As you sail up the Severn River into Annapolis Harbor, you’ll pass Horn Point, where there’s a large white house on the bluff with a deck overlooking the water.
If you look closely, you’ll see the hot tub on the deck where the soakers can enjoy the million-dollar view. This was the home of Glen and Melissa, he an up-and-coming injury attorney and she a financial advisor with a prominent national firm. They were one of those double-income couples with no children and they were perfectly happy except for one thing: Glen loved to cook and eat crabs, and Melissa couldn’t stand him for it.
Glen would be out on the deck every weekend, firing up his Weber grill to get a big pot of water steaming. He’d pop open a can of Natty Boh and pour it into the liquid, then lift the top of a bushel full of number-one jimmies and snap off a crab claw to pry open a fresh can of Old Bay. He’d stick his long-handled tongs into the basket and pull out a big ol’ crab, and there’d be another crab attached to that and another and another, claw to claw, like a paperclip chain. He’d lower the crabs into the pot and sprinkle on the spice and then close the lid and Melissa could hear the tips of the claws scritching against the inside of the pot…until…they…stopped.
“How can you do that to those poor, innocent creatures?” she’d whine.
“Oh, don’t worry, honey,” Glen would bray, “they don’t feel a thing as they drift off to sleep in the nice, steamy hot water.” And he’d snort that condescending chortle that always raised Melissa’s hackles.
This went on, every weekend from Memorial Day to the Fourth of July and on through August. Finally, on Labor Day last year, Glen talked Melissa into throwing a big crab feast, so they invited all of their clients—and both of their friends. Glen bought three whole bushels of jumbo jimmies. They had rented extra picnic tables and arranged them around the deck, carefully covered them with newspapers, and handed out the Natty Boh beers as the guests arrived.
Glen fired up the Weber and opened up the first bushel. He reached in with his tongs and pulled out a big, fat crab and snapped off a claw to pry open a fresh can of Old Bay. He dumped the crabs into the pot and sprinkled them with the spice and lowered the lid and all Melissa could hear was the scritching of their claws against the inside of the pot…until…they…stopped.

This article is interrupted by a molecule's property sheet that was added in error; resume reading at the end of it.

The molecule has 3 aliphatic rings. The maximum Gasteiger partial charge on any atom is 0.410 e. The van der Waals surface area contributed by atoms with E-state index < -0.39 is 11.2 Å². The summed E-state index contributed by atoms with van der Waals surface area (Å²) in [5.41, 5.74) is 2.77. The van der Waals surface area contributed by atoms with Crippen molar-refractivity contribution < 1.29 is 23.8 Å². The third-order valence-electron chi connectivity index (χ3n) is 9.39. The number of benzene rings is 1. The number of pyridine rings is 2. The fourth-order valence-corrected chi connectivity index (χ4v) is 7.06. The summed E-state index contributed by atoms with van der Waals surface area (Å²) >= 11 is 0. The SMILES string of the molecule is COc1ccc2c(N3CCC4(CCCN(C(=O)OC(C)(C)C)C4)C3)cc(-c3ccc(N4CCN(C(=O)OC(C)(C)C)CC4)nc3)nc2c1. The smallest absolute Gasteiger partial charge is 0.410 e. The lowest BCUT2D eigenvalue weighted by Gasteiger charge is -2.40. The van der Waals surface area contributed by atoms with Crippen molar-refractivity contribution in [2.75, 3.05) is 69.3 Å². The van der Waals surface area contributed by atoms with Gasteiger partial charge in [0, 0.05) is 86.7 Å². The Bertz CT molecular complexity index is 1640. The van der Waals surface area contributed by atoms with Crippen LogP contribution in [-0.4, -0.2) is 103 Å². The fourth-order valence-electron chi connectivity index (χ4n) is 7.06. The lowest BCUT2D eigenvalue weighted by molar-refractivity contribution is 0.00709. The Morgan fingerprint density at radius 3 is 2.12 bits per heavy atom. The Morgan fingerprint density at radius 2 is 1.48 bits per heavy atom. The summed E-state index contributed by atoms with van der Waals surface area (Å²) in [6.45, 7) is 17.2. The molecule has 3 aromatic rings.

“Oh, Glen,” she moaned, “how can you do that?”
“Don’t worry, honey,” he guffawed, “they just drift off to sleep in that nice, steamy, hot water.”
When he got to the bottom of the third basket, there was just one little crab left. Glen tried to pick it up with the tongs, but it slipped away, landed on the deck, skittled off the edge and plopped into the water below. “Well, honey,” Glen snorted, “there’s one you don’t have to worry about.”
After all the crabs had been eaten, all the beer had been drunk, and all the guests had left, Glen and Melissa went about cleaning up. They bundled all the crab shells and gooey bits in the newspapers and hosed everything down. They’d put in a hard day’s work, so they decided to relax with a good soak in the hot tub.
While they were there, enjoying the moonrise over their million-dollar waterfront view, they didn’t notice that the little crab that got away…came back. It shimmied slowly up a piling, the moonlight glistening on its little green shell, and sidled slowly across the deck, step by step by step by step, inching closer and closer to the hot tub. Then it reached its claw up to the knob on the thermostat and turned it up…UP…UP.
And you know, Glen was right. They didn’t feel a thing as they drifted off to sleep in the nice, steamy hot water. The last thing they saw was the little crab perched on the rim of the tub, silhouetted against the full moon, using its claw to pry open a fresh can of Old Bay.